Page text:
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or distal femur. 3 , 5 , 10 Although it is still not entirely known how the AMA-angle magnitude and consequent craniocaudal position of the patella may affect the initiation or progression of CrCL rupture, 11 these specific tibial measurements

Open access
in American Journal of Veterinary Research



To produce and characterize cell lines from canine primary appendicular osteosarcomas that induce transplantable tumors in athymic nude mice.


57 six- to 8-week-old female athymic nude mice.


Canine primary appendicular osteosarcoma tumors were harvested and cell lines were produced. Canine osteosarcoma (COSCA)-Toby (COSCA-T; 10 mice), COSCA-Princess (COSCA-Pr; 16) or canine osteosarcoma D-17 (ATCC CCL-183; 31) cells were injected into the proximal portion of the left tibia of nude mice to evaluate tumor production from each cell line; the right tibia served as the control. Tibial measurements were taken on alternating days to evaluate tumor growth during a 6-month period. Student's t-tests were used to determine whether size of the proximal portion of the left and right tibias differed significantly during the observation period.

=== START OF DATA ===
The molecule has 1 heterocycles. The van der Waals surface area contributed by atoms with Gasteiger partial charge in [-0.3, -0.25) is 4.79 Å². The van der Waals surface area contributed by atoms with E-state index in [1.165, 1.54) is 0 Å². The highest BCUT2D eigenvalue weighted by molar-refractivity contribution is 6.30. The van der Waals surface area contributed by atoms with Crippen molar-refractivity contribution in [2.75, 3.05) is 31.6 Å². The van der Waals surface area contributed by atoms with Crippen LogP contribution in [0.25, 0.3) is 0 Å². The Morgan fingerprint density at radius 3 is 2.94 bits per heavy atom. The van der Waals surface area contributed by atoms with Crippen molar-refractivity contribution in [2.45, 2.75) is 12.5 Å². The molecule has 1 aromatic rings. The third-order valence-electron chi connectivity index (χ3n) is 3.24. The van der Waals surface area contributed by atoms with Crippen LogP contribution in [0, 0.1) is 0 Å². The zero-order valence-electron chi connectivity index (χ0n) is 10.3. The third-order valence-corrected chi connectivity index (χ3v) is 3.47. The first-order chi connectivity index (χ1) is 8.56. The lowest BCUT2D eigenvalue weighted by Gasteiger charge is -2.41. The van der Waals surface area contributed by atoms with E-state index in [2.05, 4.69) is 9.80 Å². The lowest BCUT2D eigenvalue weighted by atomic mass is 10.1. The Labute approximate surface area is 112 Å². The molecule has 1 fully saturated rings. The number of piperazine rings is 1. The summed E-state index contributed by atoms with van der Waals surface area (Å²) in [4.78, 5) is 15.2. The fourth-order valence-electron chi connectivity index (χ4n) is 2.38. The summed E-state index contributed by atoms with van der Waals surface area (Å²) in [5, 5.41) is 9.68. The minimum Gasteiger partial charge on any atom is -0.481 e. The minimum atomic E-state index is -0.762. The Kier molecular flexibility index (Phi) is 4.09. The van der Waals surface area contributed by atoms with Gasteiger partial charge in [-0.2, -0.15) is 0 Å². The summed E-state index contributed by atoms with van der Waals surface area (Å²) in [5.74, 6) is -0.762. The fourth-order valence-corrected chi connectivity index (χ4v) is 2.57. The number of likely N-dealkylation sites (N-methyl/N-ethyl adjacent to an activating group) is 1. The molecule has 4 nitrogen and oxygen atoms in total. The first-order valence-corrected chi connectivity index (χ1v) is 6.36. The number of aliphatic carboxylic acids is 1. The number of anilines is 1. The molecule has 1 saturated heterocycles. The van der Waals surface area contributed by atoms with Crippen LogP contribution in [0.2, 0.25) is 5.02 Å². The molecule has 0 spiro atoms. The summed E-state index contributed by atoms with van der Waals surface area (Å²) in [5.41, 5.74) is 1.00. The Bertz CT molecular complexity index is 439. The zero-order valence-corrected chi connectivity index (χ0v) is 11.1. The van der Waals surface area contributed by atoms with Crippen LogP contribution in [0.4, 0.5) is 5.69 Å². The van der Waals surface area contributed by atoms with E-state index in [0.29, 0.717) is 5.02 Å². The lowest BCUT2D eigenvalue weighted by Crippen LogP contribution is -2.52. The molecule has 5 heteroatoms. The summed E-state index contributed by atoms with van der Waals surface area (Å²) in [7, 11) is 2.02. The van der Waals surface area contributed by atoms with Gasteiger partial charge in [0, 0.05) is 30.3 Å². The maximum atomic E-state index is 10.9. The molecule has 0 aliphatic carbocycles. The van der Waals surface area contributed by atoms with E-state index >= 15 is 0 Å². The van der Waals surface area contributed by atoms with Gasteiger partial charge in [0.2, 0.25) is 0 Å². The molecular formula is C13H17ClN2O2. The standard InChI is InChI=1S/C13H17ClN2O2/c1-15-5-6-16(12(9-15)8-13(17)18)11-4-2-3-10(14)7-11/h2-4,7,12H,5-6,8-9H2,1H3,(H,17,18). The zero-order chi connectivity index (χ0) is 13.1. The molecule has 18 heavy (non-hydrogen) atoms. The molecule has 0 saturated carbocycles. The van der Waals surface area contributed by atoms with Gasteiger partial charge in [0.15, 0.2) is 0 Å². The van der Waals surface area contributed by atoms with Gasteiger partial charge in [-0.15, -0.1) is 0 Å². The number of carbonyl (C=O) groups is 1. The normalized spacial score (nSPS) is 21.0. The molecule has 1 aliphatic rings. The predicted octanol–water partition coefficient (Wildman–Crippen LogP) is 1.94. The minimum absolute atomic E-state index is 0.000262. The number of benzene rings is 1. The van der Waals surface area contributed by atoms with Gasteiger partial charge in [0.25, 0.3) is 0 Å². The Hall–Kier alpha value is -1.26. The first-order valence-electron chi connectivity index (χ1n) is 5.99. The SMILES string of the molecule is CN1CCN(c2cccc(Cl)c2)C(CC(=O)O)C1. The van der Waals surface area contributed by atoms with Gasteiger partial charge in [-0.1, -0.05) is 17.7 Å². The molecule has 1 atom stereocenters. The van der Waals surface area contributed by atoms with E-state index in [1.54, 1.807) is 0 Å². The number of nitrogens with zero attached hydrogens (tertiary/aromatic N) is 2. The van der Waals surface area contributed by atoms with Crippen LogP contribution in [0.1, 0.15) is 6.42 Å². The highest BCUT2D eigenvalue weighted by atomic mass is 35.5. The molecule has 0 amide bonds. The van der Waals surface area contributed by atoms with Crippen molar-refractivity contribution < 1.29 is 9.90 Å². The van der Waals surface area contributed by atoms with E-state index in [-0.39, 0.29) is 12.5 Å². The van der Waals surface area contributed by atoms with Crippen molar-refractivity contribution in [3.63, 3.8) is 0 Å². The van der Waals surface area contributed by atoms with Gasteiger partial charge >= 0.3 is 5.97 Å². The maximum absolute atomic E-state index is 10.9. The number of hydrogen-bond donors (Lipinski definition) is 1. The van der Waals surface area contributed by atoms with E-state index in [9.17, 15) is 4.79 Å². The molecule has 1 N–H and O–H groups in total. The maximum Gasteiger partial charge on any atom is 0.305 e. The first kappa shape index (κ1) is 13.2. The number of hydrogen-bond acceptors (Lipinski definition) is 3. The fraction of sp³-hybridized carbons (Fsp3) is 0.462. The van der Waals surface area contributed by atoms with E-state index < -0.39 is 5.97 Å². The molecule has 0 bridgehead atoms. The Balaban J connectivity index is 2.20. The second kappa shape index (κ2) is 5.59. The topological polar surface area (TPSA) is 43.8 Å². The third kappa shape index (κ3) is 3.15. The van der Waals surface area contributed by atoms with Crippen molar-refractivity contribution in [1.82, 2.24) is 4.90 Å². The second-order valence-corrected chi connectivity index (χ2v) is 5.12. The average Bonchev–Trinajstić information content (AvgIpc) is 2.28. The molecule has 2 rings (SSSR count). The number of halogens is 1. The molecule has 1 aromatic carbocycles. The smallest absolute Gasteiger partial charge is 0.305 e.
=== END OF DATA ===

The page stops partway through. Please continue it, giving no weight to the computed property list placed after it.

88% of mice receiving COSCA-Pr and 50% of mice receiving COSCA-T cells developed a tumor at the injection site by 9 days after implantation. The D-17 cells induced tumors in 50% of injected tibias; however, tumors were not detected for 79 days. Tumors generated from COSCA-Pr and COSCA-T cells in nude mice were histologically similar to the canine tumor from which they were developed.


New osteosarcoma cell lines that can reliably and rapidly induce transplantable tumors in nude mice were developed.

Clinical Relevance

Use of cell lines will allow evaluation of new treatments of canine primary appendicular osteosarcoma in a nude mouse model. (Am J Vet Res 1998;59:359–362)

Free access
in American Journal of Veterinary Research

significant ( P = 0.04) blocking effect was identified, indicating that horses with tibial mediolateral diameters ≥ 9.0 cm as measured at the physeal scar had significantly greater tarsal axial stiffness than did horses with tibial measurements < 9.0 cm

Full access
in American Journal of Veterinary Research